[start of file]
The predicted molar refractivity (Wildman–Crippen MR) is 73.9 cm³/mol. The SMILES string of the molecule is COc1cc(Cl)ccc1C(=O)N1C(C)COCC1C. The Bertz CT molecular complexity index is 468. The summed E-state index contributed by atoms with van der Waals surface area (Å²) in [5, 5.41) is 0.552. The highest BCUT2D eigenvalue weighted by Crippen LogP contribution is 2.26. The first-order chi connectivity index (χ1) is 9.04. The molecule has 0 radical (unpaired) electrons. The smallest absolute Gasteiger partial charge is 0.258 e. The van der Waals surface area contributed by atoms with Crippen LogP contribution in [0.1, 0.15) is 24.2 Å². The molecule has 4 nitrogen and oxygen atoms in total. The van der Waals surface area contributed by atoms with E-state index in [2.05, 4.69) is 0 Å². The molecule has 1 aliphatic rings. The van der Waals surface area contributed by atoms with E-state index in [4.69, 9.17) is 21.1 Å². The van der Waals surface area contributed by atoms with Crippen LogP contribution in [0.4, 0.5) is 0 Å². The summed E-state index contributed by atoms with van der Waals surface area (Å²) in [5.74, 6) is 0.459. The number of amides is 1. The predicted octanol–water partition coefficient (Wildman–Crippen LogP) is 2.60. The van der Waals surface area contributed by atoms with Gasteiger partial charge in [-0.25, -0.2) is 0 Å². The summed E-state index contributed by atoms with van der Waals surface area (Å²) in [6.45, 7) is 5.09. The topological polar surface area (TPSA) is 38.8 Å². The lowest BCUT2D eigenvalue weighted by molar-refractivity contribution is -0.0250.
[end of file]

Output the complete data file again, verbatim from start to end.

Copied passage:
The predicted molar refractivity (Wildman–Crippen MR) is 73.9 cm³/mol. The SMILES string of the molecule is COc1cc(Cl)ccc1C(=O)N1C(C)COCC1C. The Bertz CT molecular complexity index is 468. The summed E-state index contributed by atoms with van der Waals surface area (Å²) in [5, 5.41) is 0.552. The highest BCUT2D eigenvalue weighted by Crippen LogP contribution is 2.26. The first-order chi connectivity index (χ1) is 9.04. The molecule has 0 radical (unpaired) electrons. The smallest absolute Gasteiger partial charge is 0.258 e. The van der Waals surface area contributed by atoms with Crippen LogP contribution in [0.1, 0.15) is 24.2 Å². The molecule has 4 nitrogen and oxygen atoms in total. The van der Waals surface area contributed by atoms with E-state index in [2.05, 4.69) is 0 Å². The molecule has 1 aliphatic rings. The van der Waals surface area contributed by atoms with E-state index in [4.69, 9.17) is 21.1 Å². The van der Waals surface area contributed by atoms with Crippen LogP contribution in [0.4, 0.5) is 0 Å². The summed E-state index contributed by atoms with van der Waals surface area (Å²) in [5.74, 6) is 0.459. The number of amides is 1. The predicted octanol–water partition coefficient (Wildman–Crippen LogP) is 2.60. The van der Waals surface area contributed by atoms with Gasteiger partial charge in [-0.25, -0.2) is 0 Å². The summed E-state index contributed by atoms with van der Waals surface area (Å²) in [6.45, 7) is 5.09. The topological polar surface area (TPSA) is 38.8 Å². The lowest BCUT2D eigenvalue weighted by molar-refractivity contribution is -0.0250.